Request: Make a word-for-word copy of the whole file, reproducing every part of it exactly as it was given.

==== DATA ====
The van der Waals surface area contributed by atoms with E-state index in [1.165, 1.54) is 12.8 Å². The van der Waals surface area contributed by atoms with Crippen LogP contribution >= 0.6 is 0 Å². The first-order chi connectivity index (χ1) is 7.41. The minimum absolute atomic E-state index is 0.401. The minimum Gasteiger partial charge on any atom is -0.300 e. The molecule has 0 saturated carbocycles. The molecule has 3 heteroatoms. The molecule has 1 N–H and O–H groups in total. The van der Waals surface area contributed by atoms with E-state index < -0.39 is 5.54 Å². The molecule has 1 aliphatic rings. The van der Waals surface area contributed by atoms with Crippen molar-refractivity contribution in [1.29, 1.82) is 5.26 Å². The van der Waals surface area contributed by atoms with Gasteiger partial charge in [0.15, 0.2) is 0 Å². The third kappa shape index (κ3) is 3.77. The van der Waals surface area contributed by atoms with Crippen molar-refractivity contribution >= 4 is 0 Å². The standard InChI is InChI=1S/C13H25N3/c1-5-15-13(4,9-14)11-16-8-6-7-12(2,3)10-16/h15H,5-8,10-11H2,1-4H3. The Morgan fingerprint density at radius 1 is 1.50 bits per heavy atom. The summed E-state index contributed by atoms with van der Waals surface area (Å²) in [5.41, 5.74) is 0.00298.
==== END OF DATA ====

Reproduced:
The van der Waals surface area contributed by atoms with E-state index in [1.165, 1.54) is 12.8 Å². The van der Waals surface area contributed by atoms with Crippen LogP contribution >= 0.6 is 0 Å². The first-order chi connectivity index (χ1) is 7.41. The minimum absolute atomic E-state index is 0.401. The minimum Gasteiger partial charge on any atom is -0.300 e. The molecule has 0 saturated carbocycles. The molecule has 3 heteroatoms. The molecule has 1 N–H and O–H groups in total. The van der Waals surface area contributed by atoms with E-state index < -0.39 is 5.54 Å². The molecule has 1 aliphatic rings. The van der Waals surface area contributed by atoms with Crippen molar-refractivity contribution in [1.29, 1.82) is 5.26 Å². The van der Waals surface area contributed by atoms with Gasteiger partial charge in [0.15, 0.2) is 0 Å². The third kappa shape index (κ3) is 3.77. The van der Waals surface area contributed by atoms with Crippen molar-refractivity contribution >= 4 is 0 Å². The standard InChI is InChI=1S/C13H25N3/c1-5-15-13(4,9-14)11-16-8-6-7-12(2,3)10-16/h15H,5-8,10-11H2,1-4H3. The Morgan fingerprint density at radius 1 is 1.50 bits per heavy atom. The summed E-state index contributed by atoms with van der Waals surface area (Å²) in [5.41, 5.74) is 0.00298.